Substituting into the continuity equation we get

Which gives

velocity of flow at a fluid element
Velocity of flow at a fluid element

Velocity at back face

Velocity at top face




Velocity at right face

Fluid element


Velocity at left face

Velocity at front face



Refer to book Principles of Lubrication by Cameron A

Velocity at bottom face

balancing in and out flow rates
Balancing in and out flow rates
  • The velocities entering the element are u, v, and w along x, y, and z directions respectively
  • The velocities leaving are correspondingly

, , and

Therefore the flow rates are:

In-udydz, vdxdz, and wdxdy

Out- , and

continuity equation in 3 dimensions
Continuity equation in 3 dimensions
  • As there are no source or sinks for fluid flow within the element and the volume remains constant, the total volume flowing in = total volume flowing out, per unit time


On simplifying we get:

Which is the continuity equation in three dimensions

If we retain the volume terms, we get:

Where qx, qy, and qz are the flow rates per unit width in the x, y, and z directions respectively

reynold s equation infinitely long bearing l d
Reynold’s equation- Infinitely long bearing (L>>D)
  • In this assumption, the pressure does not vary in the y direction
  • Therefore = 0 and the flow rate qy = 0
  • Assuming that only one surface moves, with a velocity U, we get (derived earlier)


where ho is the film thickness at max/min pressure

Diameter D



infinitely long bearing l d
Infinitely long bearing (L >> D)

Pressure p can be obtained from the equation

Provided h can be expressed in terms of x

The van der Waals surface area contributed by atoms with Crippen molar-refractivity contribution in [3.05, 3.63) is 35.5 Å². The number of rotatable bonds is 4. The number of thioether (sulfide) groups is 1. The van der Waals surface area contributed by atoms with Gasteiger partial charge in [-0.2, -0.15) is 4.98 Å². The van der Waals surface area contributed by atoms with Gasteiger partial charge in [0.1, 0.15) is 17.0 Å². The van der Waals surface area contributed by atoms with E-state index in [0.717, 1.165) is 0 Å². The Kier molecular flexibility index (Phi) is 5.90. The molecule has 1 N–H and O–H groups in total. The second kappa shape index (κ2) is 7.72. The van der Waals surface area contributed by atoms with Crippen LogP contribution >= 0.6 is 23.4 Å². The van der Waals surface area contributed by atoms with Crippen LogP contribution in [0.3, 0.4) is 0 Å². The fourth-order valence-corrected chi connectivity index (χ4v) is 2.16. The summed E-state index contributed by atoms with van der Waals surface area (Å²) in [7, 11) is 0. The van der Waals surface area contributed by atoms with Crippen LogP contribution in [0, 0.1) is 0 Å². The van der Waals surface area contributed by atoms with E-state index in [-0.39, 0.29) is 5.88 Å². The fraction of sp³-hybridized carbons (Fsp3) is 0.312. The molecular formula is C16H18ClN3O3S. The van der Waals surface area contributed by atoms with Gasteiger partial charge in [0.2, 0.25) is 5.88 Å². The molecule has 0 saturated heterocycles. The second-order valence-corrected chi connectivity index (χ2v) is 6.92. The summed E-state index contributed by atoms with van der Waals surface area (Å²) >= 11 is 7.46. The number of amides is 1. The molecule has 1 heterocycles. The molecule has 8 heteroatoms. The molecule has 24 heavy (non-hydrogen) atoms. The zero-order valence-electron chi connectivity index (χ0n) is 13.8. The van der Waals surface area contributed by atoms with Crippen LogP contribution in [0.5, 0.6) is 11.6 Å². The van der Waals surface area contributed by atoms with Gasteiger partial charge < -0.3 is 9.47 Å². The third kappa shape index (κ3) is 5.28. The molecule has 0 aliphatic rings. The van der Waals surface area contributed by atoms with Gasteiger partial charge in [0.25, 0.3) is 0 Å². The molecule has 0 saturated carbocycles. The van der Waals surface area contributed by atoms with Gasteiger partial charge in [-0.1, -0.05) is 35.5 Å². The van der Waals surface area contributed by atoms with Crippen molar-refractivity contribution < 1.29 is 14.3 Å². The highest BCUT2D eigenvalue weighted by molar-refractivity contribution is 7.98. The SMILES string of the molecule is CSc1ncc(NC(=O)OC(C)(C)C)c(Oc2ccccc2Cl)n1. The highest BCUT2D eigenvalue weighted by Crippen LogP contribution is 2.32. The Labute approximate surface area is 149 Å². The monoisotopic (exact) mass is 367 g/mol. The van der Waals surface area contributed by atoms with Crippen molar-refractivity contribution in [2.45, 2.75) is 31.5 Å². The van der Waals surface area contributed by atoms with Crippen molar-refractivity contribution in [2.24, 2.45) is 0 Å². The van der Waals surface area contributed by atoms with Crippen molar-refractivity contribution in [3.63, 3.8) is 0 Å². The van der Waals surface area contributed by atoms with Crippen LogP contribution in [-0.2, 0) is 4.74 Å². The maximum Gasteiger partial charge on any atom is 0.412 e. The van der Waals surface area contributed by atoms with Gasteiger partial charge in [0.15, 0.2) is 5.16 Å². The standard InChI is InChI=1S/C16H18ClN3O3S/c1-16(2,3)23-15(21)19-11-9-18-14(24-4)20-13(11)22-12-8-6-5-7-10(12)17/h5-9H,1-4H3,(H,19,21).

Where C is a constant of integration. Two boundary conditions are required to obtain the values for ho and C. This can be obtained from knowledge of the start and end points of the pressure curve where p = 0

The pressure curve in the figure below ranges from x = 0 to x = B

Diameter D


Pressure curve

x = 0

x = B

reynold s equation infinitely short bearing d l
Reynold’s equation- Infinitely short bearing (D>>L)
  • In this case the length of the bearing is considered much shorter than the diameter
  • Therefore the pressure differential in the x – direction is considered 0 as it is much lower compared to the pressure differential in the y direction
  • We therefore get
  • The film thickness is assumed not to vary with x, therefore
  • Reynold’s equation in two dimensions then becomes

L = length of bearing

Diameter D

infinitely short bearing
Infinitely short bearing
  • On integration we get
  • Further integration gives
  • Where K1and K2 are constants of integration
  • These can be obtained by putting pressure = 0 at the edges of the bearing and pressure gradient = 0 at the middle of the bearing (assuming symmetry)





infinitely short bearing1
Infinitely short bearing
  • We therefore get and
  • The equation therefore becomes
  • If p = 0 other than when y = -L/2 or +L/2, either dh/dx=0 or h3is infinite
  • This fact is applied to journal bearings and dh/dx=0 at points of maximum and minimum film thickness
  • It is also applicable to narrow rotating discs
  • It is not applicable to thrust bearings
  • This theory is applicable when L/D<1/4 and infinitely long theory is applicable when L/D>=4